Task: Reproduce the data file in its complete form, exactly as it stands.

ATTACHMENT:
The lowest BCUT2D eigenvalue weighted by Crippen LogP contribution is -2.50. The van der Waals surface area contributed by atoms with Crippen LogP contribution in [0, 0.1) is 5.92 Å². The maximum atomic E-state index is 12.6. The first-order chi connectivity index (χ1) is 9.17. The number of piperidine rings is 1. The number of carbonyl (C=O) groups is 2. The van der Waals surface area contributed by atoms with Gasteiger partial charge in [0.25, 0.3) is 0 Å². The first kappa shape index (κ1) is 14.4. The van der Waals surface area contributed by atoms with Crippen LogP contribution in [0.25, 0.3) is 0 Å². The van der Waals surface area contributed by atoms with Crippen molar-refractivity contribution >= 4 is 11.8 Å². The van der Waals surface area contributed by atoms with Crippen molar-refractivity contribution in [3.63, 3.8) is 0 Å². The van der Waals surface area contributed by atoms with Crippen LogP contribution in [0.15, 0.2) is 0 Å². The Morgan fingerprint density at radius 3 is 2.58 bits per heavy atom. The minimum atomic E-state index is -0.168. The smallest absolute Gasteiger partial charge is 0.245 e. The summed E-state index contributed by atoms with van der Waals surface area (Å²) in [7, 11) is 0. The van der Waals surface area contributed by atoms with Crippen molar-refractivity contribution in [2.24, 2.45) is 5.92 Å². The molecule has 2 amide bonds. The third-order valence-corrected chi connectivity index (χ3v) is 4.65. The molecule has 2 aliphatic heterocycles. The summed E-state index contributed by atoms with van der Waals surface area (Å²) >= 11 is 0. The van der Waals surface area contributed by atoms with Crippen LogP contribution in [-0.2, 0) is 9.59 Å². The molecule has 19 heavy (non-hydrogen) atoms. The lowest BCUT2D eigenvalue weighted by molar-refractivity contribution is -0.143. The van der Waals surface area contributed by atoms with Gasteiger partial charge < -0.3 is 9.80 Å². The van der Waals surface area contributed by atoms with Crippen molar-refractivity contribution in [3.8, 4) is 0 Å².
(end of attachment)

The lowest BCUT2D eigenvalue weighted by Crippen LogP contribution is -2.50. The van der Waals surface area contributed by atoms with Crippen LogP contribution in [0, 0.1) is 5.92 Å². The maximum atomic E-state index is 12.6. The first-order chi connectivity index (χ1) is 9.17. The number of piperidine rings is 1. The number of carbonyl (C=O) groups is 2. The van der Waals surface area contributed by atoms with Gasteiger partial charge in [0.25, 0.3) is 0 Å². The first kappa shape index (κ1) is 14.4. The van der Waals surface area contributed by atoms with Crippen LogP contribution in [0.25, 0.3) is 0 Å². The van der Waals surface area contributed by atoms with Crippen molar-refractivity contribution >= 4 is 11.8 Å². The van der Waals surface area contributed by atoms with Crippen molar-refractivity contribution in [3.63, 3.8) is 0 Å². The van der Waals surface area contributed by atoms with Crippen LogP contribution in [0.15, 0.2) is 0 Å². The Morgan fingerprint density at radius 3 is 2.58 bits per heavy atom. The minimum atomic E-state index is -0.168. The smallest absolute Gasteiger partial charge is 0.245 e. The summed E-state index contributed by atoms with van der Waals surface area (Å²) in [7, 11) is 0. The van der Waals surface area contributed by atoms with Crippen molar-refractivity contribution in [2.24, 2.45) is 5.92 Å². The molecule has 2 amide bonds. The third-order valence-corrected chi connectivity index (χ3v) is 4.65. The molecule has 2 aliphatic heterocycles. The summed E-state index contributed by atoms with van der Waals surface area (Å²) >= 11 is 0. The van der Waals surface area contributed by atoms with Crippen LogP contribution in [-0.2, 0) is 9.59 Å². The molecule has 19 heavy (non-hydrogen) atoms. The lowest BCUT2D eigenvalue weighted by molar-refractivity contribution is -0.143. The van der Waals surface area contributed by atoms with Gasteiger partial charge < -0.3 is 9.80 Å². The van der Waals surface area contributed by atoms with Crippen molar-refractivity contribution in [3.8, 4) is 0 Å².